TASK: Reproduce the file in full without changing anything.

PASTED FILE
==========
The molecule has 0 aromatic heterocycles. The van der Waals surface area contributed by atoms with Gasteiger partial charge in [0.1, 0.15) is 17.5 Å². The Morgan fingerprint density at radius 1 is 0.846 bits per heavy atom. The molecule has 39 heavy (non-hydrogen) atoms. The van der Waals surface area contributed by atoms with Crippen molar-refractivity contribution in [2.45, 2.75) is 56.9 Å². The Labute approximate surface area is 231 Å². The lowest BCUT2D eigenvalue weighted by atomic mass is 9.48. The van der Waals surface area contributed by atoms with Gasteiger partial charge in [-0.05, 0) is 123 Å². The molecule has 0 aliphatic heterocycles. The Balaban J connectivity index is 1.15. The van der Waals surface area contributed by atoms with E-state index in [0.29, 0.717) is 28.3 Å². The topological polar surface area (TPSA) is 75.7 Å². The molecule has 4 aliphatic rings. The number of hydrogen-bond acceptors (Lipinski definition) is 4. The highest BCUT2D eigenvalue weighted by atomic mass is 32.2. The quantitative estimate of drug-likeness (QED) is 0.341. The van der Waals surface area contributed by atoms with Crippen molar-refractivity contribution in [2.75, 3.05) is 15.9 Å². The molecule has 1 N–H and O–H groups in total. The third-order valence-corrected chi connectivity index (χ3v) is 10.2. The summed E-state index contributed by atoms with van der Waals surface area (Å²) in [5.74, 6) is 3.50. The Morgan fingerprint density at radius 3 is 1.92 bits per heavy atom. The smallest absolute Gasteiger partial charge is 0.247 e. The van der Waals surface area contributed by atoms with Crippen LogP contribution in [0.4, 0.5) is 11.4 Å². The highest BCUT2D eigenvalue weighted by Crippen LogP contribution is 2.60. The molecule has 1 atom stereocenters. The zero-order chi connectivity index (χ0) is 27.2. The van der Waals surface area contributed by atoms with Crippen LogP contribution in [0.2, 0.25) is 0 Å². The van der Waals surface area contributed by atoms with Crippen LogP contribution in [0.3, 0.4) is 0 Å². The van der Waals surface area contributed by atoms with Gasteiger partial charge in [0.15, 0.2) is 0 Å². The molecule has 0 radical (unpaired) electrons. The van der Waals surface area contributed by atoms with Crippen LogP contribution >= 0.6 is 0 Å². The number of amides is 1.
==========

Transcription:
The molecule has 0 aromatic heterocycles. The van der Waals surface area contributed by atoms with Gasteiger partial charge in [0.1, 0.15) is 17.5 Å². The Morgan fingerprint density at radius 1 is 0.846 bits per heavy atom. The molecule has 39 heavy (non-hydrogen) atoms. The van der Waals surface area contributed by atoms with Crippen molar-refractivity contribution in [2.45, 2.75) is 56.9 Å². The Labute approximate surface area is 231 Å². The lowest BCUT2D eigenvalue weighted by atomic mass is 9.48. The van der Waals surface area contributed by atoms with Gasteiger partial charge in [-0.05, 0) is 123 Å². The molecule has 0 aliphatic heterocycles. The Balaban J connectivity index is 1.15. The van der Waals surface area contributed by atoms with E-state index in [0.29, 0.717) is 28.3 Å². The topological polar surface area (TPSA) is 75.7 Å². The molecule has 4 aliphatic rings. The number of hydrogen-bond acceptors (Lipinski definition) is 4. The highest BCUT2D eigenvalue weighted by atomic mass is 32.2. The quantitative estimate of drug-likeness (QED) is 0.341. The van der Waals surface area contributed by atoms with Crippen molar-refractivity contribution in [2.75, 3.05) is 15.9 Å². The molecule has 1 N–H and O–H groups in total. The third-order valence-corrected chi connectivity index (χ3v) is 10.2. The summed E-state index contributed by atoms with van der Waals surface area (Å²) in [5.74, 6) is 3.50. The Morgan fingerprint density at radius 3 is 1.92 bits per heavy atom. The smallest absolute Gasteiger partial charge is 0.247 e. The van der Waals surface area contributed by atoms with Crippen LogP contribution in [0.4, 0.5) is 11.4 Å². The highest BCUT2D eigenvalue weighted by Crippen LogP contribution is 2.60. The molecule has 1 atom stereocenters. The zero-order chi connectivity index (χ0) is 27.2. The van der Waals surface area contributed by atoms with Crippen LogP contribution in [0.2, 0.25) is 0 Å². The van der Waals surface area contributed by atoms with Crippen LogP contribution in [0.3, 0.4) is 0 Å². The van der Waals surface area contributed by atoms with Gasteiger partial charge in [0.15, 0.2) is 0 Å². The molecule has 0 radical (unpaired) electrons. The van der Waals surface area contributed by atoms with Crippen LogP contribution >= 0.6 is 0 Å². The number of amides is 1.